Not breastfeeding within the first hour of life puts the babies at higher risk of death and less likely to continue breastfeeding as skin-to-skin contact along with suckling at the breast stimulate the mother’s production of breastmilk, including colostrum, also called the baby’s ‘first vaccine’, which is extremely rich in nutrients and antibodies. Mothers simply don’t receive enough support to breastfeed within those crucial minutes after birth, even from medical personnel at health facilities, thus to change this, WHO ten steps to successful breastfeeding must be strictly adhered to buy health facilities in Nigeria.
Health workers need to be sensitized and a continuous capacity development for health workers to be able to provide qualitative support to the mothers to breastfeed within the 1st hour of birth. Also, in some health facilities the neonatal ward is separate from the postnatal ward, thus mother and child are separated after delivery, this should also be discouraged.
Rise in elective C-sections has been associated with drop in breastfeeding. How true is this and what is the situation in Nigeria and proffer solutions?
Studies have shown that C-section (elective or emergency) does adversely affect breastfeeding initiation, milk supply, and infant breastfeeding receptivity when compared to vaginal deliveries If a woman delivers by caesarean section, medical staff may be reluctant to allow her to engage in skin-to-skin contact with her baby or to breastfeed, out of concern for possible infection and wanting to make the mother stable and fit. But even with C-section deliveries, there are safe methods a woman can use to breastfeed her child during that first hour. Also, studies have shown that women who deliver with C-section have higher proportion of breastfeeding difficulties such as lack of the natural surge of oxytocin that can help with her milk supply. While elective C-section should not be discouraged, strategies to improve breastfeeding initiation within 1hour should be implemented such as; starting breastfeeding as soon as possible after C-section surgery, getting help with positioning the baby to breast, breastfeed very frequently every one-three hours and keeping baby with the mother as much as possible.
What strong legal measures are adopted or can be adopted in Nigeria to restrict the marketing of infant formula and other breastmilk substitutes?
According to the National Agency for Food and Drug Administration and Control (NAFDAC) there were penalties to the violation of the code in line with a reviewed Resolution by the world Health Assembly (WHA). It says that a person who contravenes any provision of these Regulations is guilty of an offence and liable of conviction with warning letters for first offenders. Some other fines include seizure of offending articles for destruction, administrative fines, closure of business premises, prosecution of recalcitrant offenders, leading to fines from N150,000 – N2,000,000 and jail term not exceeding six months, as appropriate. In addition to this, instituting an independent monitoring and enforcement team has proven valuable in many other countries.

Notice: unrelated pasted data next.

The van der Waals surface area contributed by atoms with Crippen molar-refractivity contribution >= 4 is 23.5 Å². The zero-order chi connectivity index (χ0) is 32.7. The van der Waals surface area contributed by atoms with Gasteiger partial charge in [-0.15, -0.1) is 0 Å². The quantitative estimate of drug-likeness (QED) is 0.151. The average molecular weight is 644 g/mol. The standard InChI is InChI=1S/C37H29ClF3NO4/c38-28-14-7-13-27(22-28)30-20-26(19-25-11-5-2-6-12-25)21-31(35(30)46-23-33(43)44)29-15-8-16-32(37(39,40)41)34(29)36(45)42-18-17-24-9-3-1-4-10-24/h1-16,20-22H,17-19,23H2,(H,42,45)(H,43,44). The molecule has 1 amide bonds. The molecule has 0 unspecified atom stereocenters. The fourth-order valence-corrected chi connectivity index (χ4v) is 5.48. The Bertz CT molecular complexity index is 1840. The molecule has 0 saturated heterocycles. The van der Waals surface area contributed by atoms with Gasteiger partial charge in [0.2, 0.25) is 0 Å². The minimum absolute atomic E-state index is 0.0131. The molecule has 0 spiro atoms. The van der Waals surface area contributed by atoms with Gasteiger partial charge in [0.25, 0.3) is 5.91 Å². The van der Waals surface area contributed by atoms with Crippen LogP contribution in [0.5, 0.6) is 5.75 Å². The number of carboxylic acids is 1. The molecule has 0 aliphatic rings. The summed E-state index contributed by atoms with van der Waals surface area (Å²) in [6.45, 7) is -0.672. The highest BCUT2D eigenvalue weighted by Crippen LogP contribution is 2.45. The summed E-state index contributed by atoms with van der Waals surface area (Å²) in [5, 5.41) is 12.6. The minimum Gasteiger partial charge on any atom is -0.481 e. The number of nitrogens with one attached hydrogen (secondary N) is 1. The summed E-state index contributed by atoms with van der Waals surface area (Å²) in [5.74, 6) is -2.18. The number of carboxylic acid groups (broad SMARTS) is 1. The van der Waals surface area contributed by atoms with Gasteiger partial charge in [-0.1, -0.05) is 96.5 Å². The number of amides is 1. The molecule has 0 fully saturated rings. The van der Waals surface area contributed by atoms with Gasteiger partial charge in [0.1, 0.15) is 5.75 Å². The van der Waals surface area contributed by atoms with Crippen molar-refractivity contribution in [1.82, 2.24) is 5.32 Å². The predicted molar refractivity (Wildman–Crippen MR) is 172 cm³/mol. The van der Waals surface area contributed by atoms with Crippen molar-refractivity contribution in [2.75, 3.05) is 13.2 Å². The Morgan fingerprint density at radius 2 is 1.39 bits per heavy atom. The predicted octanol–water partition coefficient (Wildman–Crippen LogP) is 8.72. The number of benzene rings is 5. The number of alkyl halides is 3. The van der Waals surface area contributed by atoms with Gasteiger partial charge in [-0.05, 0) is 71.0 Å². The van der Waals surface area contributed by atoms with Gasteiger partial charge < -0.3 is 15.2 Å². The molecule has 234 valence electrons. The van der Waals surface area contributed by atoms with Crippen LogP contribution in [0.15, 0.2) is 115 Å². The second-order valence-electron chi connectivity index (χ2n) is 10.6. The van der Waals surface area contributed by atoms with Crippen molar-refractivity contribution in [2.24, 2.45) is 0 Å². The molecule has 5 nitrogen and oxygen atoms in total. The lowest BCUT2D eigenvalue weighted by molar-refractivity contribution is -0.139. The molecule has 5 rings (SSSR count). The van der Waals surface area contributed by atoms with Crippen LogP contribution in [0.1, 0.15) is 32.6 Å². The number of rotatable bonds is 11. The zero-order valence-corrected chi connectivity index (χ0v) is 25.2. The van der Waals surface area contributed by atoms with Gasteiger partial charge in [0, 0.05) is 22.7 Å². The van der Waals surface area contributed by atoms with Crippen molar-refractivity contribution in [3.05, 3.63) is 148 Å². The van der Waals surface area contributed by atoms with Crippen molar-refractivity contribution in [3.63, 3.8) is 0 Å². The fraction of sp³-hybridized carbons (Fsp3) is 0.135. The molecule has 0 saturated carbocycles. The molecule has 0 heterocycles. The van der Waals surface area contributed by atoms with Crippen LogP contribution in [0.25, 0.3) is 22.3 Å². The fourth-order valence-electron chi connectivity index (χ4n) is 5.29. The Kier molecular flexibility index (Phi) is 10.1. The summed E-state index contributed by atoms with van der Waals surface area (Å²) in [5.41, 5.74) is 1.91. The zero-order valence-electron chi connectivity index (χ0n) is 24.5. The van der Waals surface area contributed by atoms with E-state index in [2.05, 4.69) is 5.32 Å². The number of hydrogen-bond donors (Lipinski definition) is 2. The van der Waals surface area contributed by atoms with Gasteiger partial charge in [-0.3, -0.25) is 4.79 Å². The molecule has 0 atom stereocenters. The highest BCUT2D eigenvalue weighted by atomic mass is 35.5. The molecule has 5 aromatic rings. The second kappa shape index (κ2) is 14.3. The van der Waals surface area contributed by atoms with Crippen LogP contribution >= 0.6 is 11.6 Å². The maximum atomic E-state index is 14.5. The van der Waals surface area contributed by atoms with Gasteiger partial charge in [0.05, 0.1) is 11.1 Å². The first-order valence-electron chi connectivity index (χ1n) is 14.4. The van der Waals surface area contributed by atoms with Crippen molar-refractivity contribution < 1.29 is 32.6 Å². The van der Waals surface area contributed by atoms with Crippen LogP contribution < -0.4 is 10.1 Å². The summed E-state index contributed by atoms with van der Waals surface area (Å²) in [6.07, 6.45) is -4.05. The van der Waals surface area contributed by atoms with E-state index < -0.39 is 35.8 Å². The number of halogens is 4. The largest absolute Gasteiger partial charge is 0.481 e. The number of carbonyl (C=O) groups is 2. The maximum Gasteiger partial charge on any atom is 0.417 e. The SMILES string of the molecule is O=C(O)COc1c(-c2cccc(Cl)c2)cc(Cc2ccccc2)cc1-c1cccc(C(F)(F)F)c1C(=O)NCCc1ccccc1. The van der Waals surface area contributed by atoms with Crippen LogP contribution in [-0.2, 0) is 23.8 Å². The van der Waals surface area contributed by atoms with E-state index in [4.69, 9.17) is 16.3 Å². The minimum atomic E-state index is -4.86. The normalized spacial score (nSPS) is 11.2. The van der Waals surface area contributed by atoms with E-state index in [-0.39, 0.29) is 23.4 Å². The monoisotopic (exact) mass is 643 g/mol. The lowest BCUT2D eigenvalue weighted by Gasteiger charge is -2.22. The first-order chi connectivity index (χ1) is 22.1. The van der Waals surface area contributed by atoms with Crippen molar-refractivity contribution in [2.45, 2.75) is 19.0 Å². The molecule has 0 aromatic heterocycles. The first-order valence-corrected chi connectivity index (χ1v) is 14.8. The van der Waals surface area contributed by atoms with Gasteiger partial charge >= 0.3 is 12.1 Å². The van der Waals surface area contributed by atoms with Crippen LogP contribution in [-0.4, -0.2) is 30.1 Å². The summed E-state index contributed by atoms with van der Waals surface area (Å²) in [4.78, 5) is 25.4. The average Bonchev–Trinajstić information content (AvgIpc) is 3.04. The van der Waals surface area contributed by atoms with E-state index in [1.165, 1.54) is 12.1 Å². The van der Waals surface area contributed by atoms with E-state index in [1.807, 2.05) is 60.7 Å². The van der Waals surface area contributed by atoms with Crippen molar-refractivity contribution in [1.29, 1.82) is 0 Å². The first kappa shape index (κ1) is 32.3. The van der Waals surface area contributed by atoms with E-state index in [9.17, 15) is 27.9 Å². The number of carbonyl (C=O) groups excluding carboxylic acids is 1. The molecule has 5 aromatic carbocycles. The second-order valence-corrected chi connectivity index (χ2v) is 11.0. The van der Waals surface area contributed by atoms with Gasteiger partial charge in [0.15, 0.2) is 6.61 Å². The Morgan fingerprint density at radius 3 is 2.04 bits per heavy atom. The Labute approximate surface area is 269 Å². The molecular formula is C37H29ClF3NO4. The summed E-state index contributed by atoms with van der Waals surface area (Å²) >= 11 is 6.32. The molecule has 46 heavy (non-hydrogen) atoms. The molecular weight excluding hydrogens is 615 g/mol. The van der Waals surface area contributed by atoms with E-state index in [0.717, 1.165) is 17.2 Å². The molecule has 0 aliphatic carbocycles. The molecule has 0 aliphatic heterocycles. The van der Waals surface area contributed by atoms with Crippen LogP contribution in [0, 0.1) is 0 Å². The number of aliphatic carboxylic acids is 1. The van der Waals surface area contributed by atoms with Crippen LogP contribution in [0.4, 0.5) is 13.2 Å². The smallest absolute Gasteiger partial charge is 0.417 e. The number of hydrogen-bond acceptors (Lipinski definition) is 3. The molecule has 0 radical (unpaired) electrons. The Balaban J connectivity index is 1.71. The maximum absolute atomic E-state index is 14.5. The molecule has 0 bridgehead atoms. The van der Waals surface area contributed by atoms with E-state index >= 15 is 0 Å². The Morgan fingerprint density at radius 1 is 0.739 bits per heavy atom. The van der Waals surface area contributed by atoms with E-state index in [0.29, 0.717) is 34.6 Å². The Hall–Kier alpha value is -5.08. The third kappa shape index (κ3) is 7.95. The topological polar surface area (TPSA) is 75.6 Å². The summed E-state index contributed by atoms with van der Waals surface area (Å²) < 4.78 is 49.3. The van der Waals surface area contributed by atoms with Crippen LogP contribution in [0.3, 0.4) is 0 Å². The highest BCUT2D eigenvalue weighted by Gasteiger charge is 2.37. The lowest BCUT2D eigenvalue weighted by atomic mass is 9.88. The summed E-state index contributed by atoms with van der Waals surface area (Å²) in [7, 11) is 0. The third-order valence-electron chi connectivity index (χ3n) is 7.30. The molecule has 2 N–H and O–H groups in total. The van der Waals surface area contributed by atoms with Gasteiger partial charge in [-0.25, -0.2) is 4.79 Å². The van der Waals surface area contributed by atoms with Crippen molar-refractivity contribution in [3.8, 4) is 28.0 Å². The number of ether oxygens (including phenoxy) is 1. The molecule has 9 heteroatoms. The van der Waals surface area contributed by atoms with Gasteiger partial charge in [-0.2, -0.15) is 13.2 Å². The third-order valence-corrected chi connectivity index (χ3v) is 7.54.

Has Nigeria made progress on implementing breastfeeding policies and programmes?
Yes. Some states in the country like Lagos state has institutionalized the extension of the maternity leave to six months and also introduced two weeks’ paternity leave for the first two children of Lagos state workers. However, the labor law of the country has not enforced this thus not practised throughout the country and in private sectors, hence the current policies are not in accordance with the contemporary international standards for the protection of pregnancy and maternity. It does not guarantee and protect the freedom of the nursing mother to exclusively breastfeed the child for at least the six months as stipulated by WHO and the National Breastfeeding Policy. Moreover, there is no enabling law to back up the National Policy as it affects employer and employee relations. In addition, there is a need to institutionalize having a crèche in every organization to promote breastfeeding and to have places to breastfeed in public example airports, shopping malls and so on.
A new trial shows that breast milk chemical dissolves tumours so cancer patients can pass them in urine. What is your take on this? Is this possible?
A research showed that a chemical called alpha-1H, found only in breast milk which is essential to a baby’s development, has been shown to help break down tumors into fragments in the body, thus passing out the cancer cells in urine. However, there is a need for more evidence as the study was conducted in only 40 patients thus not sufficient to show a drug’s effectiveness. Also, no measure of statistical significance for the difference between treated and control is given and no actual clinical outcomes are presented such as improved survival or time in remission. Thus information available is not sufficient to prove it.
Does breastfeeding have any disadvantage?